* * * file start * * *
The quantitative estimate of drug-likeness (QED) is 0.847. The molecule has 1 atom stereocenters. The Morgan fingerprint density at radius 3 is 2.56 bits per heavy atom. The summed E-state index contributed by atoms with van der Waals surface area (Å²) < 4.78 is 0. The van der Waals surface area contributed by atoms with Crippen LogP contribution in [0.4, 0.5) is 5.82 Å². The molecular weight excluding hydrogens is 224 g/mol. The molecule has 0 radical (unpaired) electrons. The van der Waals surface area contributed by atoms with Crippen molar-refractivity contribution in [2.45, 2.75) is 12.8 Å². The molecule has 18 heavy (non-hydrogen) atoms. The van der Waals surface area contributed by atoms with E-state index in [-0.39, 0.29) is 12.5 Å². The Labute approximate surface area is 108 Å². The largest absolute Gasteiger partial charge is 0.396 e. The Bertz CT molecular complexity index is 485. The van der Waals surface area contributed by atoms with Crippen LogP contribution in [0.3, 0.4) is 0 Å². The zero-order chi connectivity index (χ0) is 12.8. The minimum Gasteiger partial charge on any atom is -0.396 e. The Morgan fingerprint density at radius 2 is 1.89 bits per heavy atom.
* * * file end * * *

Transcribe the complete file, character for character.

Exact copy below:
The quantitative estimate of drug-likeness (QED) is 0.847. The molecule has 1 atom stereocenters. The Morgan fingerprint density at radius 3 is 2.56 bits per heavy atom. The summed E-state index contributed by atoms with van der Waals surface area (Å²) < 4.78 is 0. The van der Waals surface area contributed by atoms with Crippen LogP contribution in [0.4, 0.5) is 5.82 Å². The molecular weight excluding hydrogens is 224 g/mol. The molecule has 0 radical (unpaired) electrons. The van der Waals surface area contributed by atoms with Crippen molar-refractivity contribution in [2.45, 2.75) is 12.8 Å². The molecule has 18 heavy (non-hydrogen) atoms. The van der Waals surface area contributed by atoms with E-state index in [-0.39, 0.29) is 12.5 Å². The Labute approximate surface area is 108 Å². The largest absolute Gasteiger partial charge is 0.396 e. The Bertz CT molecular complexity index is 485. The van der Waals surface area contributed by atoms with Crippen LogP contribution in [0.3, 0.4) is 0 Å². The zero-order chi connectivity index (χ0) is 12.8. The minimum Gasteiger partial charge on any atom is -0.396 e. The Morgan fingerprint density at radius 2 is 1.89 bits per heavy atom.